Unbelievable: My Front-Row Seat to the Craziest Campaign in American History
- By Katy Tur
- Dey Street Books
- 304 pp.
- Reviewed by Jennifer Bort Yacovissi
- October 16, 2017
The cathartic laugh/cry we all need, even if it’s painful.
In Unbelievable, Katy Tur had me at her dedication. Rather than “For Mom” or “For Pooky-Bear,” it’s “For the love of God.”
In life, timing is everything, for good or ill. (“If I hadn’t decided to turn right at the corner just then, I never would have [met my soulmate] [been hit by that dump truck].”) Tur was a young NBC foreign correspondent living the life in London and spending romantic weekends in Paris, when a quick trip back to the States just happened to coincide with NBC’s decision to put someone on Donald Trump’s improbable (“ridiculous,” “hilarious”) presidential campaign.
Learning she was about to be tapped to follow him full-time, she called a veteran of earlier campaigns for advice. He told her to accept. “If you hate it, at least it will be short.”
Sure, it was funny at the time.
Trump’s bizarre love-hate relationship with Tur reared its head at the first campaign event she covered, just two weeks after his entry into the race. In the rain in a donor’s back yard in Bedford, New Hampshire, she was startled to hear him call her out, mid-speech, with a telling complaint, “I mean, Katy hasn’t even looked up once at me.”
Tur covered Trump longer than any other reporter, despite never having done political reportage before; without wanting to, she became part of the story she was covering. By not backing down in the face of personal attacks from her assigned candidate, or from the resulting death threats from his followers, she earned the respect of her colleagues, her own hashtag (#ImwithTur), and equal footing with her hero, Andrea Mitchell, as one of the indomitable “road warriors” of the campaign.
Plus, unlike most of the seasoned political reporters she found herself among, Tur, living as she was on a steady diet of packed and screaming Trump rallies across the U.S., never discounted the candidate’s chances of winning.
Tur takes an inspired approach to telling a story that we just finished living through — at least from our view in front of the stage. She slingshots back and forth between accounts from the long campaign (“May 23, 2015: 535 Days Until Election Day”) to the minute-by-minute ticking clock of Election Day itself. The stomach-clenching suspense is unexpected.
Along the way, she fills in the backstory of her from-birth training as a newshound and pulls the curtain back on the less-than-glamorous life of a press-corps journalist.
For those who still experience the election of 2016 as a raw, open wound, Tur’s intimate recounting may need to be read through splayed fingers. The rest of us just want video of the drunk Trump press corps’ early-morning election-day plane ride, with CNN’s Jeremy Diamond attempting to sled in the aisle during take-off, and Jim Acosta and Tur taking selfies with a passed-out Mark Halperin.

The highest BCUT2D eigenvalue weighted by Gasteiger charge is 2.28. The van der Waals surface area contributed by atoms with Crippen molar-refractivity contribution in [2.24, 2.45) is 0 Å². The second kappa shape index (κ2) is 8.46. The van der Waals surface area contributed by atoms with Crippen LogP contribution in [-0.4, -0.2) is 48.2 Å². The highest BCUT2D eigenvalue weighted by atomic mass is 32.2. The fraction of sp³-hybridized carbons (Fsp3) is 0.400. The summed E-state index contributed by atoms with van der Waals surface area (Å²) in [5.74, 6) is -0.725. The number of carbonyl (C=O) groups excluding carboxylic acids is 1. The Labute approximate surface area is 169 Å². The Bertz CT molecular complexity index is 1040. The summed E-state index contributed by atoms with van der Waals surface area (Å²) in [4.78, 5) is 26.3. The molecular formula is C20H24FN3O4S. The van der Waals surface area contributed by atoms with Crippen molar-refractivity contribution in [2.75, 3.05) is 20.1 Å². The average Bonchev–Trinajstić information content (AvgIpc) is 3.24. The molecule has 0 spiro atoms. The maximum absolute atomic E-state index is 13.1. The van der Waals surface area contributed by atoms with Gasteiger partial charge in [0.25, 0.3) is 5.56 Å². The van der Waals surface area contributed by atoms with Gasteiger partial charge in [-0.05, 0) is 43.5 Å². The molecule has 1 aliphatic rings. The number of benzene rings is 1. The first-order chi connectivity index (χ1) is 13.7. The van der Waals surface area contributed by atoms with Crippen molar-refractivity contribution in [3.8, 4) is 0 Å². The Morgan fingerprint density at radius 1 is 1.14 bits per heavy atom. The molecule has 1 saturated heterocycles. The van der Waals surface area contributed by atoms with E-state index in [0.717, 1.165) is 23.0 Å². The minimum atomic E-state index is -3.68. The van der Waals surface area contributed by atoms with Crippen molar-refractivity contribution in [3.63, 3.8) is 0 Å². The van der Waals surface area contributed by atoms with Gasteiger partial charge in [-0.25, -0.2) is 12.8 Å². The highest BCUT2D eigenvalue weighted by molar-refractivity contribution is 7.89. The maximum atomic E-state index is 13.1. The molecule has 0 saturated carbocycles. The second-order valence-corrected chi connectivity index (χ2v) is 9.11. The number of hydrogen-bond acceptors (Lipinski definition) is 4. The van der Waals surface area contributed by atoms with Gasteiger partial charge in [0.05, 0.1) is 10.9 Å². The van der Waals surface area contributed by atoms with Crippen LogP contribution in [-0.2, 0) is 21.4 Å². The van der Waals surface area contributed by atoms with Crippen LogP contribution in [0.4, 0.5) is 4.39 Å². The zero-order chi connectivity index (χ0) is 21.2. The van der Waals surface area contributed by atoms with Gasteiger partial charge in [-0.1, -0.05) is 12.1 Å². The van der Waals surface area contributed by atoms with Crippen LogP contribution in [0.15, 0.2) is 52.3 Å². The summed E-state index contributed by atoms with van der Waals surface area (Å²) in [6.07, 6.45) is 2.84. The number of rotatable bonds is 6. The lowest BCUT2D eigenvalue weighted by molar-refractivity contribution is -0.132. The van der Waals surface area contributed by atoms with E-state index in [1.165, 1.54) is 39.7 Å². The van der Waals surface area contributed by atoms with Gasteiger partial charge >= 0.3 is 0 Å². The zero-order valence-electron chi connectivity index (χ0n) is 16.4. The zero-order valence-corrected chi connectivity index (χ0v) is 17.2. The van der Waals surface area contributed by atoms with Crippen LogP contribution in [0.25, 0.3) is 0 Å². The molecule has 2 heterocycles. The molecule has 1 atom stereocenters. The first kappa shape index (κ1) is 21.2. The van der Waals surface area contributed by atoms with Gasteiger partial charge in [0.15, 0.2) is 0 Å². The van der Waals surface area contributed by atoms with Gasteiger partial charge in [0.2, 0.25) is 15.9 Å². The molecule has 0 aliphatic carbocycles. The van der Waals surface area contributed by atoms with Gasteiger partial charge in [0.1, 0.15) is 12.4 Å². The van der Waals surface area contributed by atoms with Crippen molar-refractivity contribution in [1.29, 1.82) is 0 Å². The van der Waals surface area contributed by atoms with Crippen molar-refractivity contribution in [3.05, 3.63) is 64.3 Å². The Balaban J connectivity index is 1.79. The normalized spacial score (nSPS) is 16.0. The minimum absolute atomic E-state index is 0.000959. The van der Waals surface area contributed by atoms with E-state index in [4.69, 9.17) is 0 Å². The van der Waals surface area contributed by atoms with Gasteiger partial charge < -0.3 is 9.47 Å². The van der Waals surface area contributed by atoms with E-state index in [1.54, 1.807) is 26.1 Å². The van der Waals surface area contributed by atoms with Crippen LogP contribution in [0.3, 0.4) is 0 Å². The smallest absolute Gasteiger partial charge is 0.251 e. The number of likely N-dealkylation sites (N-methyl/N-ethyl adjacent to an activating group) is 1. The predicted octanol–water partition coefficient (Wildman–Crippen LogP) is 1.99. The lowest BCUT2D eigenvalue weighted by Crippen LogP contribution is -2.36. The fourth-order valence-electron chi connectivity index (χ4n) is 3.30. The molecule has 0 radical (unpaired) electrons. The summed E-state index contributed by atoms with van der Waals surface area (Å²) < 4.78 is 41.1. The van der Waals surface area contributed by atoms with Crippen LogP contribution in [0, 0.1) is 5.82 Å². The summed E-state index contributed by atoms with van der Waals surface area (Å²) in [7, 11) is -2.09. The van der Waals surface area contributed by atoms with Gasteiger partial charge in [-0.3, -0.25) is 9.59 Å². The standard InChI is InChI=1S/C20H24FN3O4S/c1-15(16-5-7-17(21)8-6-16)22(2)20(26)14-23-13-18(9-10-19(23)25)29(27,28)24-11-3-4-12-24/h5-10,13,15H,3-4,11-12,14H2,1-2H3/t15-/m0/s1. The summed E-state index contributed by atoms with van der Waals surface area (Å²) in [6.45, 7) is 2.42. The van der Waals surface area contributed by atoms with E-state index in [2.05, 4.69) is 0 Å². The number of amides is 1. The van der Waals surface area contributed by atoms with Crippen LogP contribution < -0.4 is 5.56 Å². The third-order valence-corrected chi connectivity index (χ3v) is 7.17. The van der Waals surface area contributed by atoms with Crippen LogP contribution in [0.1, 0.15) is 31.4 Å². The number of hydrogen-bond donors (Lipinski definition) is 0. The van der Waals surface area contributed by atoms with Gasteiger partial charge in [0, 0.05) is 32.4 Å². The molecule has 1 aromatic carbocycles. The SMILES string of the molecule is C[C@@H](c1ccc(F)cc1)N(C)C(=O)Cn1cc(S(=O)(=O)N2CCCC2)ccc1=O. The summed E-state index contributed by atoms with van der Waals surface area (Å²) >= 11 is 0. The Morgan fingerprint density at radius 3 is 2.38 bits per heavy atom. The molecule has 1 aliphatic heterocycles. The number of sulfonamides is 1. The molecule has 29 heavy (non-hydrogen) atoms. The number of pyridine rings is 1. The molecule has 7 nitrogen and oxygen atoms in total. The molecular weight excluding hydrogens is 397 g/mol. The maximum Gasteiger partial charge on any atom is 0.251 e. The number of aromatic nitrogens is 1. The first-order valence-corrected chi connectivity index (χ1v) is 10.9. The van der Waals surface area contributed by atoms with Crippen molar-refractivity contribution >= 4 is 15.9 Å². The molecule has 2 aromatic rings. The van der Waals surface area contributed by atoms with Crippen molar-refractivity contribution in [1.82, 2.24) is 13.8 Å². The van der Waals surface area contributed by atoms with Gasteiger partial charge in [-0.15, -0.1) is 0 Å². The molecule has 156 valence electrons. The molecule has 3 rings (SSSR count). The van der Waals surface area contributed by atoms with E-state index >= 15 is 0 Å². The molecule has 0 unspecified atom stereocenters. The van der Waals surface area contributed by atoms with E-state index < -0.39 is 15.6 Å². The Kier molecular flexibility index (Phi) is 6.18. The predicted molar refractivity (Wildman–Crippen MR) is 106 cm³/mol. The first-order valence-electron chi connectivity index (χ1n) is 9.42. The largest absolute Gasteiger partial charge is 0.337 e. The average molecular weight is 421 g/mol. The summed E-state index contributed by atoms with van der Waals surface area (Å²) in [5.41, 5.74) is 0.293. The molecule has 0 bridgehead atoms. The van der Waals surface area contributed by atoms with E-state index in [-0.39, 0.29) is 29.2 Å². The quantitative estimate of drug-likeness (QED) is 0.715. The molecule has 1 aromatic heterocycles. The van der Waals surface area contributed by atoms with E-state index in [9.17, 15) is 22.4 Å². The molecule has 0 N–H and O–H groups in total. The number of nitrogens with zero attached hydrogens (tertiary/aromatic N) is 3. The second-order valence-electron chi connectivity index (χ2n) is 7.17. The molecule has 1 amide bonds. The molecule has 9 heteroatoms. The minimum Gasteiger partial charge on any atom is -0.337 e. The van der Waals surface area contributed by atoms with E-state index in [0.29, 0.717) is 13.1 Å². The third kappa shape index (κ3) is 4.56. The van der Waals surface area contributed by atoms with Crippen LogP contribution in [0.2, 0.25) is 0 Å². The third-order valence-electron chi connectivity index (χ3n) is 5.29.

The author’s storytelling is earthy and accessible, and — as in the chapter, “Pop the Trunk. I’m Going to Run for It,” about dragging a couch-sized suitcase a mile through the snow to LaGuardia to beg her way onto an already-closed flight to Iowa — helps us to laugh through some of the otherwise truly chilling episodes she recounts of Trump’s whipping up his crowds against the “lying, disgusting” media, which often included his pointing out “back there…little Katy.”
In one telling episode, at a rally just days before Christmas in 2015, Tur spends a lovely, impromptu half-hour in the ladies room with a hair dresser and Trump supporter who offers to help her get her hair TV-ready. During the rally, Trump ruminates on the idea that Vladimir Putin kills reporters, and considers whether he might do the same. “I hate them, but I would never kill them.”
As usual, Trump’s press corps is corralled together behind barricades, as Tur observes, “caged in the center of the arena like a modern-day Roman Colosseum.” She notes the poinsettias, the wreaths, the holiday sweaters, “and the crowd is cheering about the idea of killing journalists…[T]o the lady who curled my hair in the bathroom, who is now somewhere in the crowd that is laughing at the idea of Trump killing me: Thanks, my hair looks great.”
Tur proved her mettle during a long and painful campaign, surviving that and much more — not the least of which was Trump’s grabbing her by the shoulders and kissing her, apparently because he liked her relatively softball coverage of him moments before on “Morning Joe.”
Jennifer Bort Yacovissi’s debut novel, Up the Hill to Home, tells the story of four generations of a family in Washington, DC, between the Civil War and the Great Depression. Jenny is a member of PEN/America and the National Book Critics’ Circle, and writes and reviews regularly for the Independent as well as the Historical Novels Review of the Historical Novel Society.